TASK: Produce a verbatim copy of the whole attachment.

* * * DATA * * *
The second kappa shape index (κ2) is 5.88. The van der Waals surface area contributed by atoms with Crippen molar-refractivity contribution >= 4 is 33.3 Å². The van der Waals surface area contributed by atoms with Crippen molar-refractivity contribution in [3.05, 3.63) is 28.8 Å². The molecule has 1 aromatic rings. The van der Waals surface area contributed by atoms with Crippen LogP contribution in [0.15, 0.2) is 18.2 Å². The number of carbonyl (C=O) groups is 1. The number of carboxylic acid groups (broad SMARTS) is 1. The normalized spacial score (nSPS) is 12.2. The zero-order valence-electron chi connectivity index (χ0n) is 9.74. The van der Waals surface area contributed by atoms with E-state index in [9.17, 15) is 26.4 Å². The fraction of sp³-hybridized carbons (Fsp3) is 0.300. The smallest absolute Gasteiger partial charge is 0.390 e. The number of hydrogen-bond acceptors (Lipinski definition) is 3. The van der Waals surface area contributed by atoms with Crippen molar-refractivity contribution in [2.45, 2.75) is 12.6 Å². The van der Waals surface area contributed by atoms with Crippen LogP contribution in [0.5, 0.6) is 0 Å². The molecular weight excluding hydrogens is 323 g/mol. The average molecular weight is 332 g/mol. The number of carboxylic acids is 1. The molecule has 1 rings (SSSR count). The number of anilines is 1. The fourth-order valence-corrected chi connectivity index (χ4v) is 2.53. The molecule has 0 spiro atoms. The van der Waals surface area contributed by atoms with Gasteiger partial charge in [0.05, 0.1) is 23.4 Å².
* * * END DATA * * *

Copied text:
The second kappa shape index (κ2) is 5.88. The van der Waals surface area contributed by atoms with Crippen molar-refractivity contribution >= 4 is 33.3 Å². The van der Waals surface area contributed by atoms with Crippen molar-refractivity contribution in [3.05, 3.63) is 28.8 Å². The molecule has 1 aromatic rings. The van der Waals surface area contributed by atoms with Crippen LogP contribution in [0.15, 0.2) is 18.2 Å². The number of carbonyl (C=O) groups is 1. The number of carboxylic acid groups (broad SMARTS) is 1. The normalized spacial score (nSPS) is 12.2. The zero-order valence-electron chi connectivity index (χ0n) is 9.74. The van der Waals surface area contributed by atoms with E-state index in [9.17, 15) is 26.4 Å². The fraction of sp³-hybridized carbons (Fsp3) is 0.300. The smallest absolute Gasteiger partial charge is 0.390 e. The number of hydrogen-bond acceptors (Lipinski definition) is 3. The van der Waals surface area contributed by atoms with Crippen molar-refractivity contribution in [2.45, 2.75) is 12.6 Å². The van der Waals surface area contributed by atoms with Crippen LogP contribution in [0.5, 0.6) is 0 Å². The molecular weight excluding hydrogens is 323 g/mol. The average molecular weight is 332 g/mol. The number of carboxylic acids is 1. The molecule has 1 rings (SSSR count). The number of anilines is 1. The fourth-order valence-corrected chi connectivity index (χ4v) is 2.53. The molecule has 0 spiro atoms. The van der Waals surface area contributed by atoms with Gasteiger partial charge in [0.05, 0.1) is 23.4 Å².